Americans spend nearly a quarter of their time online on social networking sites and blogs, up from 15.8 percent just a year ago (43 percent increase) according to new research released today from The Nielsen Company. The research revealed that Americans spend a third their online time (36 percent) communicating and networking across social networks, blogs, personal email and instant messaging.

Top 10 Sectors by Share of U.S. Internet Time

RANK

Category

Share of Time
June 2010

Share of Time
June 2009

% Change in
Share of Time

1

Social Networks

22.7%

15.8%

43%

2

Online Games

10.2%

9.3%

10%

3

E-mail

8.3%

11.5%

-28%

4

Portals

4.4%

5.5%

-19%

5

Instant Messaging

4.0%

4.7%

-15%

6

Videos/Movies

3.9%

3.5%

12%

7

Search

3.5%

3.4%

1%

8

Software Manufacturers

3.3%

3.3%

0%

9

Multi-category Entertainment

2.8%

3.0%

-7%

10

Classifieds/Auctions

2.7%

2.7%

-2%

 

Other

34.3%

37.3%

-8%

Source: The Nielsen Company

“Despite the almost unlimited nature of what you can do on the web, 40 percent of U.S. online time is spent on just three activities – social networking, playing games and emailing leaving a whole lot of other sectors fighting for a declining share of the online pie,” said Nielsen analyst Dave Martin.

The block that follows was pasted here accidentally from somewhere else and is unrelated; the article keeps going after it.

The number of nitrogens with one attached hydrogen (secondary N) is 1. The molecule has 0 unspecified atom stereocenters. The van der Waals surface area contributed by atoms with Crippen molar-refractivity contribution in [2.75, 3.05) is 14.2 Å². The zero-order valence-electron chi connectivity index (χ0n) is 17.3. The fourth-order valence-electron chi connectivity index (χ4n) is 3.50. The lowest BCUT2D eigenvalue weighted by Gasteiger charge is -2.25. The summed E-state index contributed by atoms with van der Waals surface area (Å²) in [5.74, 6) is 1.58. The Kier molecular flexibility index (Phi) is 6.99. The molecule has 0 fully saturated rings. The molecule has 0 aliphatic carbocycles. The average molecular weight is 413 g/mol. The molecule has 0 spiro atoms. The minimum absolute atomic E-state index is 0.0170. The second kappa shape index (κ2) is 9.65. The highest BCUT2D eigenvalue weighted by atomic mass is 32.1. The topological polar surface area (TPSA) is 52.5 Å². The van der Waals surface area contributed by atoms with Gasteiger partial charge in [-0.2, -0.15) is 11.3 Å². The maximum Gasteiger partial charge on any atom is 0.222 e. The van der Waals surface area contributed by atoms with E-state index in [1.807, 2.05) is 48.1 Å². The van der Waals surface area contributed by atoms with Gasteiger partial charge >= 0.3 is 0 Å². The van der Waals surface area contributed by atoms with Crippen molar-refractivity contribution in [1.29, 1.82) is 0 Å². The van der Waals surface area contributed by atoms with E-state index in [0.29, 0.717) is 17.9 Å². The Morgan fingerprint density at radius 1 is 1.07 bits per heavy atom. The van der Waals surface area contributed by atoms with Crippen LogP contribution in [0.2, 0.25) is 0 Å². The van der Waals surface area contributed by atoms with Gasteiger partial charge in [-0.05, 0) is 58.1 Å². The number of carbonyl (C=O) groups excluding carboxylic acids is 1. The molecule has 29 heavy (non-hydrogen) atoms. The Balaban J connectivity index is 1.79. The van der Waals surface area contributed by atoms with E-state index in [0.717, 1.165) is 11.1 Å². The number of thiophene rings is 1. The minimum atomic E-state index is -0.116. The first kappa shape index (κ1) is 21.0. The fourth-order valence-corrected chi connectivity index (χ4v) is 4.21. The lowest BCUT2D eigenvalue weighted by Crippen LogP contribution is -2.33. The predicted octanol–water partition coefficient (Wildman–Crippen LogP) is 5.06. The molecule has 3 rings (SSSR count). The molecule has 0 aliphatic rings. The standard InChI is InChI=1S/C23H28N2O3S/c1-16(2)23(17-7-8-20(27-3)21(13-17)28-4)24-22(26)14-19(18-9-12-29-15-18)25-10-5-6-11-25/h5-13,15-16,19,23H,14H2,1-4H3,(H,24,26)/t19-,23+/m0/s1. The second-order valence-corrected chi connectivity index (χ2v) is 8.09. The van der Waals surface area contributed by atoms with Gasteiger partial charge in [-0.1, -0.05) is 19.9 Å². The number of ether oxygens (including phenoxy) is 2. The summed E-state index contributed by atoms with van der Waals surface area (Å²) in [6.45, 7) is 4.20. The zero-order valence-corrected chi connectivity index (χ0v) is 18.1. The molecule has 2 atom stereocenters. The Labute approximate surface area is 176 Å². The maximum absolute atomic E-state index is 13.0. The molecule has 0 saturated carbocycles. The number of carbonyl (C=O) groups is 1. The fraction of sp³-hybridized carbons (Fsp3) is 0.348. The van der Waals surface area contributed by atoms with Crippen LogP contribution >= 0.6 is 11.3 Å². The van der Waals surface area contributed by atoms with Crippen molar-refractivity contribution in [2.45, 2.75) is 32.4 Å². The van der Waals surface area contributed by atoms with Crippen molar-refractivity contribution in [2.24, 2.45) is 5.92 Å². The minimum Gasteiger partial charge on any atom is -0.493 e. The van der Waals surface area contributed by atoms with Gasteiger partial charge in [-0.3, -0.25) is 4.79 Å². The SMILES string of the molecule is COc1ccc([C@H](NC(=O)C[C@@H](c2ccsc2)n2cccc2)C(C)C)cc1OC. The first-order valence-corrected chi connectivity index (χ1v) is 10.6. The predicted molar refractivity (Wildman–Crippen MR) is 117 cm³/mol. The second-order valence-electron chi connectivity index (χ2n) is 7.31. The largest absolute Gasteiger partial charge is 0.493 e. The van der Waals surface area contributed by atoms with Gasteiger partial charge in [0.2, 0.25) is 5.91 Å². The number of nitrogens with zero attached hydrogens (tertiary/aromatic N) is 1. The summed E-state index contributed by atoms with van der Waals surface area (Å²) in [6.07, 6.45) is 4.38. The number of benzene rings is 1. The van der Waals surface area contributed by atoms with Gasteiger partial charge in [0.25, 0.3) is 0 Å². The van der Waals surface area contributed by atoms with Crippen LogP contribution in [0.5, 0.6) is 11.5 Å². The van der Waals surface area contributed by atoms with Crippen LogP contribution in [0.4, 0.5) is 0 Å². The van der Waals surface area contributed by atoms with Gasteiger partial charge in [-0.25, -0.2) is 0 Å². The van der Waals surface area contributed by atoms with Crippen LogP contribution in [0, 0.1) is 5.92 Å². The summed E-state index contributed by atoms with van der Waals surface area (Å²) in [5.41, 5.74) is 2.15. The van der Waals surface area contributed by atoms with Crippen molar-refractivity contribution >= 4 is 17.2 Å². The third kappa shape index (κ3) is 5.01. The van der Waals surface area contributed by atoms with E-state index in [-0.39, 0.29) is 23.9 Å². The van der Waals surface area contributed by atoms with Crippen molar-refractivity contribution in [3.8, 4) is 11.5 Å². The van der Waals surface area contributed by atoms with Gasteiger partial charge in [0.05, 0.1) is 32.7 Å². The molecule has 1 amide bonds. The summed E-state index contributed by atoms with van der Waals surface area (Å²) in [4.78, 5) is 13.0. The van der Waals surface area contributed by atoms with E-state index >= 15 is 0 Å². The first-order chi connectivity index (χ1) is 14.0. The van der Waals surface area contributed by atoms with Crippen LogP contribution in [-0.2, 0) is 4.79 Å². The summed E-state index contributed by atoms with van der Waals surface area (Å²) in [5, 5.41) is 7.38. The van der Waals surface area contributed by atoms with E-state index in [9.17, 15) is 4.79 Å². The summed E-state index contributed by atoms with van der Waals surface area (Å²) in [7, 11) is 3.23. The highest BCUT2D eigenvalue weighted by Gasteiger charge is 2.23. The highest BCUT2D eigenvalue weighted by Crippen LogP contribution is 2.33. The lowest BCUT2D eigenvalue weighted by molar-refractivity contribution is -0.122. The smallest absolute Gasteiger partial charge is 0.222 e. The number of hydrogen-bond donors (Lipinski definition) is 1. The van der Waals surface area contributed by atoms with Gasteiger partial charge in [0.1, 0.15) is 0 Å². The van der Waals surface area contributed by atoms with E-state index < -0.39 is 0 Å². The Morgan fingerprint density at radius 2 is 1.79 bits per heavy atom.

Additional findings include:

  • Online games overtook personal email to become the second most heavily used activity behind social networks – accounting for 10 percent of all U.S. Internet time. Email dropped from 11.5 percent of time to 8.3 percent.
  • Of the most heavily-used sectors, videos/movies was the only other to experience a significant growth in share of U.S. activity online. Its share of activity grew relatively by 12 percent from 3.5 to 3.9 percent. June 2010 was a major milestone for U.S. online video as the number of videos streamed passed the 10 billion mark. The average American consumer streaming online video spent 3 hours 15 minutes doing so during the month.
  • Despite some predictions otherwise, the rise of social networking hasn’t pushed email and instant messaging into obscurity just yet. Although both saw double-digit declines in share of time, email remains as the third heaviest activity online (8.3 percent share of time) while instant messaging is fifth, accounting for four percent of Americans online time.
  • Although the major portals also experienced a double digit decline in share, they remained as the fourth heaviest activity, accounting for 4.4 percent of U.S. time online.

Email Remains Top on Mobile Internet Activities

The way U.S. consumers spend their Internet time on their mobile phones paints a slightly different picture to that of Internet use from computers. In a Nielsen survey of mobile web users, there is a double-digit (28 percent) rise in the prevalence of social networking behavior, but the dominance of email activity on mobile devices continue with an increase from 37.4 percent to 41.6 percent of U.S. mobile Internet time.